Children’s House was founded in 1971 as an independent private Montessori school by Phyllis Boardman, and has operated continuously from that time until the present. The name, “Children’s House,” was chosen, as it has been by many Montessori schools worldwide, following the name of the first school founded by Dr. Maria Montessori in Rome in 1907, her “Casa dei Bambini.” When Children’s House Montessori School began, the original teachers, Phyllis Boardman and Karen Kerr, were certified Montessori teachers.
Children’s House became a full affiliate of the American Montessori Society in 1975. Then, in 1981, Children’s House became a 501 (c) (3) non-profit organization and has remained so to the present. Children’s House has been active in the Montessori community here in Oklahoma throughout its existence. The school has actively participated in Montessori teacher training and internships. In addition, teachers at Children’s House have served as observers and examiners in the teacher training program. Some of our past lead teachers have published professional articles in the American Montessori Society, as well as contributed to books published for teachers of young children.
Children’s House is a secular private school and does not offer religious education, but welcomes families of all cultures. As an authentic Montessori school, we are able to offer the community a valuable and unique educational alternative.
Oct 1925 – Dec 2014
Founder of Children’s House Montessori of Norman, Phyllis Prigmore Boardman was born to John and Laura Prigmore in Oklahoma City in 1925. President of her Kappa Kappa Gamma sorority, she graduated from The University of Oklahoma with a B.S. in education. Later she earned her master’s degree in early childhood education from Oklahoma City University. Phyllis married John Edwin Boardman in Paris, France, in 1949. They raised their three sons, splitting their time between Oklahoma and the family ranch at Torrey Lake, near Dubois. They enjoyed entertaining friends and traveling, whether roughing it in the Wind River backcountry or touring the world in style. In her retirement, she divided her time between the ranch and Green Valley, AZ. She was most proud of the Montessori school she started in Norman, OK. Her school touched and enriched the lives of thousands. Children’s House is still thriving today, more than 45 years later.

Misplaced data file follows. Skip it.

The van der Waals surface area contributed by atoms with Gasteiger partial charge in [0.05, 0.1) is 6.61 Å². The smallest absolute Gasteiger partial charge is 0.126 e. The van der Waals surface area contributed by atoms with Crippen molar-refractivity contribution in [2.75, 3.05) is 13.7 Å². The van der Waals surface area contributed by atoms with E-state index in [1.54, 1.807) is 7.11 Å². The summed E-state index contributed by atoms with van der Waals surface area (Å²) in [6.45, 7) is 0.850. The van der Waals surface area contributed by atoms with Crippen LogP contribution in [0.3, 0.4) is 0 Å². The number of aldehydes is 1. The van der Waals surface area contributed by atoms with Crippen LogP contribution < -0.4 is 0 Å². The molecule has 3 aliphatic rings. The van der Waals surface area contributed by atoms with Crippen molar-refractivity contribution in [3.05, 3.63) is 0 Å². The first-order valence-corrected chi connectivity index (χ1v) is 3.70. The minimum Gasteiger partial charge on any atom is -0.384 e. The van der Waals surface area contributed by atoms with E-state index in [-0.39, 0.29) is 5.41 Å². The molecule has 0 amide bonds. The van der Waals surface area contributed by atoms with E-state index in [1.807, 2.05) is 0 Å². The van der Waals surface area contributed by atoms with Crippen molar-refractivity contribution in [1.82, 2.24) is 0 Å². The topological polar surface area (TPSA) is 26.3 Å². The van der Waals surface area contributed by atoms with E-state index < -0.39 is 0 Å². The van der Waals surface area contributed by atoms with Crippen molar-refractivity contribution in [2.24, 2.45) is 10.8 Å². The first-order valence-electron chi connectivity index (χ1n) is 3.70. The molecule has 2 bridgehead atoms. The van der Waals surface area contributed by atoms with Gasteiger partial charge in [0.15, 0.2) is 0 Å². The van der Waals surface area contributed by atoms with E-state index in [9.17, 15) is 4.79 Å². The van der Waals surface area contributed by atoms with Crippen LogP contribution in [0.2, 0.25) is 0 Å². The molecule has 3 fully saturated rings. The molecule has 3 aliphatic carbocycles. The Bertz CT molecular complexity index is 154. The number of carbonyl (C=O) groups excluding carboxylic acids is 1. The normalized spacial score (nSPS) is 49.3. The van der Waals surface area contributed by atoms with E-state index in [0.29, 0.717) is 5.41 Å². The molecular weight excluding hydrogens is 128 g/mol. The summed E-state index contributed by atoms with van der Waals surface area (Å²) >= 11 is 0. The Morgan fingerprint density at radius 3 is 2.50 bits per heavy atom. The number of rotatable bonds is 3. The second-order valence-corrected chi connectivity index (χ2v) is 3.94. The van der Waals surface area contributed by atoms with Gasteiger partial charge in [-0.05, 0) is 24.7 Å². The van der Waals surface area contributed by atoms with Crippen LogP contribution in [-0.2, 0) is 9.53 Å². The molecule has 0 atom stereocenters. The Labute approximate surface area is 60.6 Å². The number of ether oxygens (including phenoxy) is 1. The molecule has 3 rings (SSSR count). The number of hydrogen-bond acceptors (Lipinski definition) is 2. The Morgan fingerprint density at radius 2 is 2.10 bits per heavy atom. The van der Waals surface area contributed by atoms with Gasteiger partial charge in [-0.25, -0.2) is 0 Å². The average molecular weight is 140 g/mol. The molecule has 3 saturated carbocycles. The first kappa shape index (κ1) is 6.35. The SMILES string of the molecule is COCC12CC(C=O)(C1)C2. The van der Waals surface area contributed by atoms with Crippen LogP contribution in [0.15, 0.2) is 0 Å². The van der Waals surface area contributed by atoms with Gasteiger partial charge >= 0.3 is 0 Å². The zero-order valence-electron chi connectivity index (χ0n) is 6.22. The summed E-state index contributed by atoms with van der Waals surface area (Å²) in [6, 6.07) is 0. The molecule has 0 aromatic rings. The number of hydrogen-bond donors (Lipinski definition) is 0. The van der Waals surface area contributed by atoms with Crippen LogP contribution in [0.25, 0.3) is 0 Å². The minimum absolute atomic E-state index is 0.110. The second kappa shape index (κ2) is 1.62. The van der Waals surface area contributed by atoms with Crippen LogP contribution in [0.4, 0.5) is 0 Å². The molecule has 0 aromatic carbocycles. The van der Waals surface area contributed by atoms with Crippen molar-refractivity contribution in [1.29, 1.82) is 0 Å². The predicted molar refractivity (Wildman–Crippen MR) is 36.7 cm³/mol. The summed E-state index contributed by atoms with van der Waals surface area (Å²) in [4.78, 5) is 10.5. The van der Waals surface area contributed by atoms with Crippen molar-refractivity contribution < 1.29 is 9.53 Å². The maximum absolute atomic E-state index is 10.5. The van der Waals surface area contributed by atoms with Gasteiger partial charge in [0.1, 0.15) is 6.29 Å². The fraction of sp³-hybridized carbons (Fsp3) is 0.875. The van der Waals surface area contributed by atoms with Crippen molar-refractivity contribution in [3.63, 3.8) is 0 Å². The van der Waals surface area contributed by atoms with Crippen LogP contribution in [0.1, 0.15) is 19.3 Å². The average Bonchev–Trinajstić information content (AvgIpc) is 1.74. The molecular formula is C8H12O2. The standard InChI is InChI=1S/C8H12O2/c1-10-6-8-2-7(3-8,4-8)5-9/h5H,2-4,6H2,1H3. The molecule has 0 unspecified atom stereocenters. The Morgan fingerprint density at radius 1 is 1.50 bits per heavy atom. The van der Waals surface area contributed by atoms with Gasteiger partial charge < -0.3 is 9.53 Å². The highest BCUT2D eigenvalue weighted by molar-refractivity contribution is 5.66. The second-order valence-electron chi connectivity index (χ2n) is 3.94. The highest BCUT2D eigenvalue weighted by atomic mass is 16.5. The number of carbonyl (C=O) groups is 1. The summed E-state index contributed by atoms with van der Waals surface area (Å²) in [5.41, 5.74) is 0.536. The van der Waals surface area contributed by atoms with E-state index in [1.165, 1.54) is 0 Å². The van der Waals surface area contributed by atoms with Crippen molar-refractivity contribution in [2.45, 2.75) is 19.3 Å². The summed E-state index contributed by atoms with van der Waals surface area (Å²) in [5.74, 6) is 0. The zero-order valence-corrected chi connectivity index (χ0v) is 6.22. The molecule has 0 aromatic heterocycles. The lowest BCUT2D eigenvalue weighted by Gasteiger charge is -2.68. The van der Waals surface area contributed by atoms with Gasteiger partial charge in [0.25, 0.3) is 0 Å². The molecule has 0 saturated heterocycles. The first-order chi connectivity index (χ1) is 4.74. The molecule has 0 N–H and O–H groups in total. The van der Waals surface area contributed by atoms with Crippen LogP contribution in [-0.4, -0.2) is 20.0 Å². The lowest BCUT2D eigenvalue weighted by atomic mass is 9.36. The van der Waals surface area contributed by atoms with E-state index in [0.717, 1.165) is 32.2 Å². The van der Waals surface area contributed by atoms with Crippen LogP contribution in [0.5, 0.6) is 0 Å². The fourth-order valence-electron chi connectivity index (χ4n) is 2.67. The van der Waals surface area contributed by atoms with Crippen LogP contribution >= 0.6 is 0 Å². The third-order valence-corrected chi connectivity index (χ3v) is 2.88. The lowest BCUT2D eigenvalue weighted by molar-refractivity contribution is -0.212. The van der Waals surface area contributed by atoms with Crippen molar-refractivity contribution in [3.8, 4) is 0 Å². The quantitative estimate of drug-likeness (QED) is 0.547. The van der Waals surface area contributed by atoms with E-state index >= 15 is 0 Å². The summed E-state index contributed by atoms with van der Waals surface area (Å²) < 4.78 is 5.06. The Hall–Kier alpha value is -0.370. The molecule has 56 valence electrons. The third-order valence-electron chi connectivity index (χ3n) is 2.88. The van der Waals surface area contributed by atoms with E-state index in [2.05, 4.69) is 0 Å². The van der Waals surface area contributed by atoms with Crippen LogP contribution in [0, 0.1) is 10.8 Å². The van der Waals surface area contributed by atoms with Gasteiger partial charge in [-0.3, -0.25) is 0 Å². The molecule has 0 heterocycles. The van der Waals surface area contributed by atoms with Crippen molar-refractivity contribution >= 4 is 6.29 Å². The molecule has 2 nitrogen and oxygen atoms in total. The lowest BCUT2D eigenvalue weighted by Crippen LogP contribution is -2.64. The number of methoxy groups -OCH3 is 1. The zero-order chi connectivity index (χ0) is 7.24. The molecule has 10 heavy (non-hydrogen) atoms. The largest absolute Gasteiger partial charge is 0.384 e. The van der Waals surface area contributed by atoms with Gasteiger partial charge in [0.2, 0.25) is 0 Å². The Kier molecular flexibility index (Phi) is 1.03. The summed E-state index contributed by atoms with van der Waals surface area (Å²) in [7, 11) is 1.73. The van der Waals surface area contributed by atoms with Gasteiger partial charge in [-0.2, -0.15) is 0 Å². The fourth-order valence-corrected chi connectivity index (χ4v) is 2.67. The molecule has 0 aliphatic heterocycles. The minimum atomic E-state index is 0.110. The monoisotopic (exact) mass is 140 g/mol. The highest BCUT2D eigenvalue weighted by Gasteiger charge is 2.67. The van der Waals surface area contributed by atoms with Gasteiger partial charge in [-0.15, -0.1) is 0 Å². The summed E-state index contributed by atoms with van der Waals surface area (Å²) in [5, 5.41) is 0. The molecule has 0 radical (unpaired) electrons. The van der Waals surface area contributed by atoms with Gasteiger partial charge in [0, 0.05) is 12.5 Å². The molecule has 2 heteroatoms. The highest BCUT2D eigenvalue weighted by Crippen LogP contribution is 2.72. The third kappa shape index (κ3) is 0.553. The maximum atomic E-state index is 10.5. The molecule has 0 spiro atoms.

(From the Norman Transcript)
August 1870 – May 1952
Founder of Casa dei Bambini, the first Montessori school. Maria Montessori began her education at age 13, entering an all-boys technical institute to prepare for a career in engineering, subsequently transferring to medical school and becoming one of Italy’s first female physicians. She focused on psychiatry and educational theory, and in 1900, she became co-director of a new training institute for special education. Her methods were proclaimed a success, and she was asked to open a childcare center in a poor inner-city district of Rome. She designed learning materials and a classroom environment that fostered the children’s natural desire to learn. News of the school’s success soon spread through Italy and by 1910 Montessori schools were internationally acclaimed. She lectured widely, wrote articles and books, and developed a program to prepare teachers in the Montessori Method. Through her efforts and the work of her followers, Montessori education was adopted worldwide. As a public figure, Maria also campaigned vigorously on behalf of women’s rights. She wrote and spoke frequently on the need for greater opportunities for women, and was recognized in Italy and beyond as a leading feminist voice.
(From the American Montessori Society)